Another of Joe Biden’s judicial nominees is having difficulty during Senate confirmation hearings. Nusrat Choudhury has been tapped by Biden for a position on the U.S. District Court sitting in New York City and is struggling with changes in her narrative about police shootings in America.
Choudhury is alleged to have said during a 2015 panel discussion that American police shoot unarmed black people every day. In an initial confirmation hearing before the Senate Judiciary Committee in April, she stood by the statement. Now this month, she testified under oath before the same committee that she never made the statement.
In a written statement, she has also said that she never made such a statement and now “strongly disavows” the statement. She went on to say that she regrets now not disavowing the statement during her Senate hearing.
Senate Republicans on the committee are now calling for further confirmation hearings on Choudhury’s nomination. They say that her inconsistent statements present problems for her and for future judicial nominations.
In a letter to committee chair Sen. Dick Durbin (D-IL), the Republicans on the committee said that if judicial nominees are permitted to testify in one way before the committee in hearings and then “reverse themselves” in a letter sent later, the process would see “a new level of deterioration.”
While Republicans have not yet successfully rejected a Biden judicial nominee, the unexplained change in testimony by Choudhury may present their best chance so far. If she is compelled to attend additional hearings, the pressure on her nomination could intensify.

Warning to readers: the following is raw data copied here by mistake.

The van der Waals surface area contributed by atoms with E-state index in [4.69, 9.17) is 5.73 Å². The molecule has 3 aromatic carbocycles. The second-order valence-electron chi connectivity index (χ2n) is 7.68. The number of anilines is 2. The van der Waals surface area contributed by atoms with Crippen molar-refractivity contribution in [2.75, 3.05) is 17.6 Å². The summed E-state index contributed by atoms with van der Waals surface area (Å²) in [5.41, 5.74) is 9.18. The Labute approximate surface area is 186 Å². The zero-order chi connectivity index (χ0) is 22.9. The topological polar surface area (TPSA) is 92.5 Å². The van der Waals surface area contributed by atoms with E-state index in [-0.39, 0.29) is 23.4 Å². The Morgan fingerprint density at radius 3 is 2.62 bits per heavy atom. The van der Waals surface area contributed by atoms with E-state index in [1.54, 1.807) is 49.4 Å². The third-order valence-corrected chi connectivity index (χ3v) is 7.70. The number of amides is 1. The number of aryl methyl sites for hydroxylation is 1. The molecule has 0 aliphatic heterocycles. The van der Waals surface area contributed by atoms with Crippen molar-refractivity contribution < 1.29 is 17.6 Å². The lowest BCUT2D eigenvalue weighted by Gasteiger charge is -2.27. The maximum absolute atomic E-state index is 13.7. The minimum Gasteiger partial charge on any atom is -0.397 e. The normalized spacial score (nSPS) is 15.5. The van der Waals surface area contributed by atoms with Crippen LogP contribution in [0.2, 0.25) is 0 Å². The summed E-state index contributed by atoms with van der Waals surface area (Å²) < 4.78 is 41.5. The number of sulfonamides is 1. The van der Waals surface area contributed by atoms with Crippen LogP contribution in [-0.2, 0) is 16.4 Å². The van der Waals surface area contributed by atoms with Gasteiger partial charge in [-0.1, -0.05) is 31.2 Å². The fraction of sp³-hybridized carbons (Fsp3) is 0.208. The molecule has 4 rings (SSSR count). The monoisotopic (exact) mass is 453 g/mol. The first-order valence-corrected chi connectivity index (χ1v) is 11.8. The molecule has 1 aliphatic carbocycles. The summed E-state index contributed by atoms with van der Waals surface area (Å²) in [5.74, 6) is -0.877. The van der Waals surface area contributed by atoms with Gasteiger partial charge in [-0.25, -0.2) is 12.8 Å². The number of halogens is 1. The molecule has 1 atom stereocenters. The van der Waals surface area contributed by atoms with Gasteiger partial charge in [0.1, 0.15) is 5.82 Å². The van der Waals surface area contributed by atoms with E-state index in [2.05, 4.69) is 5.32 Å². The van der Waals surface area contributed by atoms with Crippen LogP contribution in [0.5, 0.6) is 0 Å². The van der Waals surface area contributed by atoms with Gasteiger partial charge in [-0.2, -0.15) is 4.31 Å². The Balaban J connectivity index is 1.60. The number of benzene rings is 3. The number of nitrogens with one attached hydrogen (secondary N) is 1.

Senate Majority Leader Chuck Schumer (D-NY) has been an ardent supporter of Choudhury’s nomination.
A career attorney with the American Civil Liberties Union (ACLU), Choudhury was part of a panel at the School of Public and International Affairs at Princeton University in 2015. Although there are no known recordings of the event, a person affiliated with a Princeton alumni group posted tweets as the event occurred. One of those live-tweets indicated that Choudbury made the claim about daily police shootings of unarmed blacks.
When Sen. John Kennedy (R-LA) pressed Choudhury in the April hearing about the alleged statement, she did not disavow the false claim or deny she said it. She said three times that she was “engaging in rhetorical advocacy” during the panel.
Research has shown that deadly police shootings of unarmed black people average around 22 per year nationwide.
In support of the demand that Choudhury appear for further testimony before the committee, ranking member Sen. Chuck Grassley (R-IA) said this is not a “case where she misspoke and her letter clarified what she meant.” He said it is instead a situation where she directly contradicts an earlier statement.